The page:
Which again, disappointing. Thrawn should be a threat not because he has some superweapon, but because he is big brained. Even when he had access to cloning tech in the books, that was just to put him on equal footing with the New Republic. Thrawn is an enemy that is defeated by the galaxy uniting together. Which feels like the direction they're going with, seeing as they keep pushing the idea that the New Republic is held together by spit and prayers. And I think it could really work, if not for...

The problem is the sequel trilogy basically ruined everything.
Yep. Who the fuck cares if they defeat Thrawn, if that buys just like a two decades of "peace". I was hoping with this "new galaxy" business, they were going to introduce the idea of extra-galactic threats that Thrawn was always about: he aligns with the Empire because he believes ruling with an iron fist protects the galaxy from horrors from beyond the Outer Rim. But that doesn't seem to be the case at all.

Isn't it weird how moving to a whole new galaxy was so understated in the show? Like fuck, might as well have stranded Thrawn in some uncharted planet in-galaxy for all we care. Shit's exactly the same as the old galaxy.
 
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SilentPony

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Yep. Who the fuck cares if they defeat Thrawn, if that buys just like a two decades of "peace". I was hoping with this "new galaxy" business, they were going to introduce the idea of extra-galactic threats that Thrawn was always about: he aligns with the Empire because he believes ruling with an iron fist protects the galaxy from horrors from beyond the Outer Rim. But that doesn't seem to be the case at all.

Isn't it weird how moving to a whole new galaxy was so understated in the show? Like fuck, might as well have stranded Thrawn in some uncharted planet in-galaxy for all we care. Shit's exactly the same as the old galaxy.
The new galaxy part was 10000% wasted. Oh so its a new galaxy, operating on the same laws of physics and still have the Force and Jedi and the Dark Side and the Night Sisters.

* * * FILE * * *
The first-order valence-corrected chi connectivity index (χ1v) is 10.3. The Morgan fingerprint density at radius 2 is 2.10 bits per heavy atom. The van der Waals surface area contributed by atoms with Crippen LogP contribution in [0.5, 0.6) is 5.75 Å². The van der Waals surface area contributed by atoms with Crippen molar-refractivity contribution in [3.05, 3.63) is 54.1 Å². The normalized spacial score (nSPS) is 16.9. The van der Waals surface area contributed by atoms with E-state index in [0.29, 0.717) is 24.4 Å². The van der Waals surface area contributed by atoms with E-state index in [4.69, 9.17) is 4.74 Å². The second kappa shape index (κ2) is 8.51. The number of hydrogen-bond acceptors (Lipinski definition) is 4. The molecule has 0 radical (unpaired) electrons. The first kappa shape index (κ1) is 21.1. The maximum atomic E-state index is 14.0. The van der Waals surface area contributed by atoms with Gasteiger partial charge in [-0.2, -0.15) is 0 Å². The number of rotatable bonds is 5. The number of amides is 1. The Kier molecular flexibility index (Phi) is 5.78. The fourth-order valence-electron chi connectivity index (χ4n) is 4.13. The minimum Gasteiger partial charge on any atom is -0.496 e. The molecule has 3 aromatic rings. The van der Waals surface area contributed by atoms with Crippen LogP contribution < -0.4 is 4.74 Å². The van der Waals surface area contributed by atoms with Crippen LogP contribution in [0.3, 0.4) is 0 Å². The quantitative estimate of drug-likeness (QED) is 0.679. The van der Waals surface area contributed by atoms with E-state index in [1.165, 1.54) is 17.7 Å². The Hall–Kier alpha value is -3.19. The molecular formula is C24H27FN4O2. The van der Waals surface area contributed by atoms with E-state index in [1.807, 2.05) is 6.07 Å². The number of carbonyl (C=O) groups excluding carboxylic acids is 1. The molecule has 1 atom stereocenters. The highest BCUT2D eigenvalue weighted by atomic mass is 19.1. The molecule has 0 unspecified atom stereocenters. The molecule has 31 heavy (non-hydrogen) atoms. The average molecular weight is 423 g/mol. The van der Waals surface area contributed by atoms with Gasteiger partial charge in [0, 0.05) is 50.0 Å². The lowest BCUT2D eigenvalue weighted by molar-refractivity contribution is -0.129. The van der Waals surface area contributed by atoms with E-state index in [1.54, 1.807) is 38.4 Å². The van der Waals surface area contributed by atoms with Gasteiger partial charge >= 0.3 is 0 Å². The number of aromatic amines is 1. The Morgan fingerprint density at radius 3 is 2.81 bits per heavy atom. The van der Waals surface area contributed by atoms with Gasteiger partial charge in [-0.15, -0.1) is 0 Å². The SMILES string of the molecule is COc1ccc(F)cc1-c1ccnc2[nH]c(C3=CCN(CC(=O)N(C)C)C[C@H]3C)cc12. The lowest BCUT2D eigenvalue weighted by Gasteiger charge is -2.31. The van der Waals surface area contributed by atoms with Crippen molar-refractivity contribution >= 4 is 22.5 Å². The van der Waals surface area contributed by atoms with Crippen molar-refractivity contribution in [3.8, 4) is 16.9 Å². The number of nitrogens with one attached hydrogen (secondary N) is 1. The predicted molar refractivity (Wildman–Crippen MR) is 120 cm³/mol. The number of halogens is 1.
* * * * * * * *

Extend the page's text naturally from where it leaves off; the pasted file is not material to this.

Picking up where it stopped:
So...functionally the exact same galaxy. There was no reason for it to be on another galaxy. Should have just been a lost planet beyond the rim.
 

BrawlMan

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tournament, or after it... well, i know tha main guy doesn't win it, right?
Yusuke didn't win the demon world tournament, but one of Raizen's pals did. Thankfully, he share the same view as Big R did. He laid down the law and demons can no longer intentionally harm humans nor cause mischief. They would have to learn and integrate with humans at some point.

Other series which started good for me, but just derailed into season after season of weird stuff or evermounting threats were Supernatural or Buffy, for example on a non-anime side. (Not that they even in later episodes didn't have great stories, great television or cool stuff.)
Glad I never got into those. If you saw my anime library, you'll notice that most of my anime collection are either movies, ovas, or shows that usually only go up to 26 episodes. Those tend to have the better run times without being too fast or too slow. Usually.
 

Phoenixmgs

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Twisted Metal - 7/10

This is like the perfect show to watch when coming home from a long day with some food you picked up and just wanna put something on that you know is solid without searching forever, it's light, breezy, funny enough, action-y enough, and not too much thinking required. Anthony Mackie is the most charismatic I've ever seen him, I never found him more than just "fine" in any other role honestly and I didn't get how he kept getting work. Stephanie Beatriz is great as Quiet and I always liked her in Brooklyn Nine-Nine. And Will Arnett is great as the voice of Sweet Tooth. The guy playing Agent Stone is just villain-y enough to root against but root for just a little bit because you want him competent enough.